Progressive sanctification is viewed as a tri-cooperative effort. Our progress comes through the work of the Holy Spirit, our cooperation as we surrender to His work, and through the Word of God (John 17:17). The Word of truth comes alive only through the intervention of the Spirit as He interprets for each believer how that truth applies to our lives. All of this combines to attain a maturity that God desires for us, continuing in this process until we return to our heavenly home.

Controversy arises when the doctrine of Baptism in the Spirit enters the discussion. Many of the Oneness (Jesus Only) Pentecostals take the extreme position that one cannot be saved (thus be sanctified) until receiving the baptism in the spirit and giving evidence through the gift of tongues. Trinitarian Pentecostals view the Baptism as a secondary event subsequent to regeneration. The Assemblies of God for example, sees the progressive sanctification and the visible change in their life as evidence of the infilling of the Spirit.

Conclusion

As stated in the initial paragraph, there is a wide range of belief in the Pentecostal congregations regarding sanctification and its application. For the most part, the combined instantaneous and progressive nature of this doctrine can be found in the statement of belief of nearly all of the churches. Ultimately, there is a common goal of holiness in the believer that is standard to all of the doctrines, something held in common with the Calvinist and Arminian doctrines as well.

Stott and Ervin on Spirit Baptism Part Three

(Part Two Here)

In this final post examining how John Stott and Howard Ervin contrast the different doctrines of Spirit Baptism, our attention turns to the idea of being filled with the spirit. The question at hand is whether this is a single event or series of fillings. Stott conservatively separates the baptismal event and subsequent episodes of being filled with the spirit.  As stated in my second posting, Stott does not hear Scripture speaking of a secondary Baptism but he does take an interesting stance on the fullness of the Spirit when he says “that this gift needs to be continuously and increasingly appropriated.” He sees this infilling taking three forms. First, the normal condition of the Christian is to be “filled” with the Spirit (ie: Acts 11:24). The second form is a unique to an event or ministry. As an example, we are pointed to John the Baptist who was “filled with the Holy Spirit” in advance of his prophetic ministry. Similarly, in advance of Paul’s ascension to apostolic office (Acts 9:17) Ananias prays for him to be “filled with the Holy Spirit.” The third form of infilling, according to Stott, is a more temporal filling unique to an immediate task or emergency. Zechariah was filled prior to prophecy and Stephen prior to his martyrdom.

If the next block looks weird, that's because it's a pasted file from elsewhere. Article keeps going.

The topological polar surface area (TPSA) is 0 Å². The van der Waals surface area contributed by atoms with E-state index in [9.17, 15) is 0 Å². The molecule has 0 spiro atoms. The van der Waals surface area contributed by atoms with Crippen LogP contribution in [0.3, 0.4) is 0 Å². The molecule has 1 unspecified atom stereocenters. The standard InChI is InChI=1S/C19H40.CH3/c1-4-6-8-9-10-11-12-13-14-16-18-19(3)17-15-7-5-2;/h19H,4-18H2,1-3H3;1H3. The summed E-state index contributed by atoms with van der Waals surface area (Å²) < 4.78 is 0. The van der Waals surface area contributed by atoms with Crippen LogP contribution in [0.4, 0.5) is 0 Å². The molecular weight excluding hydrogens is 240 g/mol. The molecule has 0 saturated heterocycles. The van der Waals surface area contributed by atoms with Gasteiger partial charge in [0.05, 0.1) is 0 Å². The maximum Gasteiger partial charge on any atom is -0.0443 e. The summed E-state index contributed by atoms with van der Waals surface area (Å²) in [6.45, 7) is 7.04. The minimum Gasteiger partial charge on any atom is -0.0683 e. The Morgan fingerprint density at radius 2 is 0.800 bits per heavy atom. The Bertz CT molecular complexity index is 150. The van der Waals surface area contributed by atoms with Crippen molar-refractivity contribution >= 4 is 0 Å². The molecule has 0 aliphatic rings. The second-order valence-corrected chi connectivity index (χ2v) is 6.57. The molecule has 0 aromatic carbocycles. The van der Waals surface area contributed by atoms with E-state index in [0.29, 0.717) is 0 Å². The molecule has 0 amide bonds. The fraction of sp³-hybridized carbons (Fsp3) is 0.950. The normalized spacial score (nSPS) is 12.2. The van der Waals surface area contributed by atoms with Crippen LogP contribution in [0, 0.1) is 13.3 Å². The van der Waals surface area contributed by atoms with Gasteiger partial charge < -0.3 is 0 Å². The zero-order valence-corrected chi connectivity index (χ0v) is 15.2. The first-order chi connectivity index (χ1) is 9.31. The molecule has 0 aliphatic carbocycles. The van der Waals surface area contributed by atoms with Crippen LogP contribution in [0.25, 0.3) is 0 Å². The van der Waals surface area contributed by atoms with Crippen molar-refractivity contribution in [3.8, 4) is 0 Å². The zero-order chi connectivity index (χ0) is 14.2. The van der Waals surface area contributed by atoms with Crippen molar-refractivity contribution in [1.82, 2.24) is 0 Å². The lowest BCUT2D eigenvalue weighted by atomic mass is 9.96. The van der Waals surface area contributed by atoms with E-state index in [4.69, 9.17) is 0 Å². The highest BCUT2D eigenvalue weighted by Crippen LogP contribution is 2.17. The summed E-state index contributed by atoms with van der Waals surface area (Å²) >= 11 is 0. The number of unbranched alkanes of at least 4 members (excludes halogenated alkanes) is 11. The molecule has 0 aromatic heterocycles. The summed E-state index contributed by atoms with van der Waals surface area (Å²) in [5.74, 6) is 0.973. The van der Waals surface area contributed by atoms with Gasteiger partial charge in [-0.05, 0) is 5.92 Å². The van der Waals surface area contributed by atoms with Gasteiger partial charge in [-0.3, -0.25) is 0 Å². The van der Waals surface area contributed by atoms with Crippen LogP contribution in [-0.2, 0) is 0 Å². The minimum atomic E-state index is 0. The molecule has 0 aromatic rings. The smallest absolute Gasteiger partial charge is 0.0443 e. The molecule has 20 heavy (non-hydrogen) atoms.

Dr. Ervin’s Pentecostal position is much easier to enumerate as he associates the full infilling with the Spirit Baptism. Viewing them as inseparable, he posits that for subsequent infilling events to occur, one must experience re-baptism, certainly a non-biblical notion. We must be mindful that this doctrine is developed predominantly from within the Lukan corpus and lies at the heart of the Pentecostal position on Spirit Baptism. When he turns to the Pauline instance in Ephesians 5:18: